The house is historically and architecturally one of the most important pre-Union mansions of the Irish nobility. The Wingfields, Viscount Powerscourt and his wife Lady Amelia Stratford (daughter of John, Earl of Aldborough), would have stayed in their townhouse during the “Season,” when Parliament sat, which was in the nearby College Green in what is now a Bank of Ireland, and they would have attended the many balls and banquets held during the Season.
Richard was the younger son of the 1st Viscount Powerscourt, and he inherited the title after his older brother, Edward, died. He was educated in Trinity College, Dublin, and the Middle Temple in London. He served in the Irish House of Commons for Wicklow County from 1761-1764. In 1764 he became 3rd Viscount after the death of his brother, and assumed his seat in the Irish House of Lords.
The arch to the left of the house was a gateway leading to the kitchen and other offices and there is a similar gateway on the right, which led to the stables.
The house has four storey over basement frontage to South William Street, with “stunted and unequal niched quadrants” (see this in the photograph above, between the main block of the house, and the gateway) and pedimented rusticated arches.  Christine Casey describes the nine bay façade as faced with granite, and it has an advanced and pedimented centrepiece crowned by a solid attic storey with enormous volutes like that of Palladio’s Villa Malcontenta .
The attic storey housed an observatory. From this level, one could see Dublin Bay.
The ground floor has round-headed windows, while the piano nobile has alternating triangular and “segment-headed” pediments. A “Piano nobile” is Italian for “noble floor” or “noble level”, also sometimes referred to by the corresponding French term, bel étage, and is the principal floor of a large house. This floor contains the principal reception and bedrooms of the house. There is a Venetian window and tripartite window over the doorcase. Mark Bence-Jones tells us a Venetian window had three openings, that in the centre being round-headed and wider than those on either side; it is a very familiar feature of Palladian architecture.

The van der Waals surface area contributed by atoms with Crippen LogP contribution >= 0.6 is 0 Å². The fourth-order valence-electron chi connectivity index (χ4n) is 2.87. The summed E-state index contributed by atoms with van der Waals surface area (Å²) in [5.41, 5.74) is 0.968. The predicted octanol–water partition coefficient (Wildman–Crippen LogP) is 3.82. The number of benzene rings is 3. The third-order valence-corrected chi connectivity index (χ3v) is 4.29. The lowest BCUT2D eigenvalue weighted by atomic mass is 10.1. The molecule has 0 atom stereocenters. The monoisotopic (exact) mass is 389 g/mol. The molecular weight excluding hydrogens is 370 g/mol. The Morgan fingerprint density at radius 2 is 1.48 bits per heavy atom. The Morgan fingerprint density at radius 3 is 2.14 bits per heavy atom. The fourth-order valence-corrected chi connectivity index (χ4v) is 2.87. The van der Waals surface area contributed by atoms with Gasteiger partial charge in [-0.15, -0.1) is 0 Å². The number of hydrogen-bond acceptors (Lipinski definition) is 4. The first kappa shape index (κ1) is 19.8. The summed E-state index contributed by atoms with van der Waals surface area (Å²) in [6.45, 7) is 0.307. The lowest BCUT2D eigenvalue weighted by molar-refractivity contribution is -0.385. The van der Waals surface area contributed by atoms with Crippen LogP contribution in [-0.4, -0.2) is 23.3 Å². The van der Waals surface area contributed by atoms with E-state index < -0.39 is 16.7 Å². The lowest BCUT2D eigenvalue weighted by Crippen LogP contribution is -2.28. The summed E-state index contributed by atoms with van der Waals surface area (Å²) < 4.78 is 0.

The ground floor contained the grand dining room, the parlour, and Lord Powerscourt’s private rooms. Ascending to the first floor up the magnificent mahogany staircase, one entered the rooms for entertaining: the ballroom and drawing room.
An information board inside the house quotes the “Article of Agreement” between Lord Powerscourt and the stonemason Robert Mack:
“Two shillings for each foot of the moulded window stooles and cornice over the windows, two shillings and eight pence for the Balusters under the windows… three shillings and three pence for the great cornice over the upper storey. Three shillings for each foot of flagging in the Great Hall to be of Portland Stone, and black squares or dolles, one shilling and six pence for each yard of flagging in the kitchen and cellars of mountmellick or black flagges.”
This information board also tells us that the original setting of the house would have been a garden to the rear of the house, laid out in formal lawns with box hedging and gravel walks.
When one walks up the balustraded granite steps leading to the front door, through the hall and past the mahogany staircase, one enters what was the courtyard of the house.
You can just about see the “trompe l’oeil” floor in the entrance hall in the photo above, made up of black Kilkenny marble, grey and white limestone.
You can see the entrance hall to one side of my picture, through the door. I didn’t take a proper picture of the entrance hall as it is now occupied by a flower shop and is always busy!
The mahogany staircase rises in three flights to the first floor. The balusters are probably the most elaborately carved in Ireland, and the handrail ends in a large volute or “monkey’s tail” at the base of the stairs. The woodwork carving is by Ignatius McDonagh. I need to go back to take a better picture of the balustrade. We saw an even larger “monkey tail” volute end of a staircase in Barmeath, more like a dragon’s tail than a monkey, it was so large!
The Wingfield family descended from Robert, Lord Wingfield of Wingfield Castle in England, near Suffolk. The first member of the family who came from England was Sir Richard Wingfield, who came under the patronage of his uncle, Sir William Fitzwilliam, the Lord Deputy of Ireland from 1561 to 1588. In 1609 King James I granted Richard Wingfield, in reward for his services to the Crown, the lands of Powerscourt in County Wicklow. Richard was a military adventurer, and fought against the Irish, and advanced to the office of Marshal of Ireland. In May 1608 he marched into Ulster during “O’Doherty’s Rebellion” against Sir Cahir O’Doherty, and killed him and dispersed O’Doherty’s followers. For this, he was granted Powerscourt Estate, in 1609. 
In 1618 James I raised Richard to the Peerage as Viscount Powerscourt, Baron Wingfield. The family motto is “Fidelite est de Dieu,” faithfulness is from God.
Richard the 3rd Viscount Powerscourt succeeded to the title in 1764. He was not a direct descendant of the 1st Viscount Powerscourt. Richard the 1st Viscount had no children, so the peerage ended with the death of the 1st Viscount.